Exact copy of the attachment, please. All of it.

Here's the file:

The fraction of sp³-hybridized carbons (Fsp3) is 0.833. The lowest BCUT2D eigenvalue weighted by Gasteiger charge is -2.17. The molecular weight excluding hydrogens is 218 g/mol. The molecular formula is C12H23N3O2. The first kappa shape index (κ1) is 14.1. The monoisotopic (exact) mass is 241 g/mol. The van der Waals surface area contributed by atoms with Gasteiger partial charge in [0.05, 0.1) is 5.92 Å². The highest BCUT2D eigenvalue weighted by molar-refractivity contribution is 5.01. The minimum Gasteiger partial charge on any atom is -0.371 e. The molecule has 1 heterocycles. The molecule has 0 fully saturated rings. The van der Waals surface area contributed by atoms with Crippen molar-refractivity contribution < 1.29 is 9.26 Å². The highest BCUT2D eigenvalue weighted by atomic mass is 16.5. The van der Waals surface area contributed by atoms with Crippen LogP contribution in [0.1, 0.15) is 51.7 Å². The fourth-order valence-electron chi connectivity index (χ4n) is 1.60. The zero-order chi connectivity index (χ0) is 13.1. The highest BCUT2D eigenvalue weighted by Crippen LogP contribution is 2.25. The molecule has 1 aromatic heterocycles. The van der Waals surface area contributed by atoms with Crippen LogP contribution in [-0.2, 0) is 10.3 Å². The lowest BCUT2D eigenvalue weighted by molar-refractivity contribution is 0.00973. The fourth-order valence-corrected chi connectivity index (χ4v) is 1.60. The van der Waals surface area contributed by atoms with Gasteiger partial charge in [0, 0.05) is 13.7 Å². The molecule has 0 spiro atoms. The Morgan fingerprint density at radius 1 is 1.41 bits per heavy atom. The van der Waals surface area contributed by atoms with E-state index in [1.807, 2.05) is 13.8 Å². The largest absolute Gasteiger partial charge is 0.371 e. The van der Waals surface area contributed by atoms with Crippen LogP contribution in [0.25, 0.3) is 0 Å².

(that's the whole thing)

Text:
The fraction of sp³-hybridized carbons (Fsp3) is 0.833. The lowest BCUT2D eigenvalue weighted by Gasteiger charge is -2.17. The molecular weight excluding hydrogens is 218 g/mol. The molecular formula is C12H23N3O2. The first kappa shape index (κ1) is 14.1. The monoisotopic (exact) mass is 241 g/mol. The van der Waals surface area contributed by atoms with Gasteiger partial charge in [0.05, 0.1) is 5.92 Å². The highest BCUT2D eigenvalue weighted by molar-refractivity contribution is 5.01. The minimum Gasteiger partial charge on any atom is -0.371 e. The molecule has 1 heterocycles. The molecule has 0 fully saturated rings. The van der Waals surface area contributed by atoms with Crippen molar-refractivity contribution < 1.29 is 9.26 Å². The highest BCUT2D eigenvalue weighted by atomic mass is 16.5. The van der Waals surface area contributed by atoms with Crippen LogP contribution in [0.1, 0.15) is 51.7 Å². The fourth-order valence-electron chi connectivity index (χ4n) is 1.60. The zero-order chi connectivity index (χ0) is 13.1. The highest BCUT2D eigenvalue weighted by Crippen LogP contribution is 2.25. The molecule has 1 aromatic heterocycles. The van der Waals surface area contributed by atoms with Crippen LogP contribution in [-0.2, 0) is 10.3 Å². The lowest BCUT2D eigenvalue weighted by molar-refractivity contribution is 0.00973. The fourth-order valence-corrected chi connectivity index (χ4v) is 1.60. The van der Waals surface area contributed by atoms with Gasteiger partial charge in [0, 0.05) is 13.7 Å². The molecule has 0 spiro atoms. The Morgan fingerprint density at radius 1 is 1.41 bits per heavy atom. The van der Waals surface area contributed by atoms with E-state index in [1.807, 2.05) is 13.8 Å². The largest absolute Gasteiger partial charge is 0.371 e. The van der Waals surface area contributed by atoms with Crippen LogP contribution in [0.25, 0.3) is 0 Å².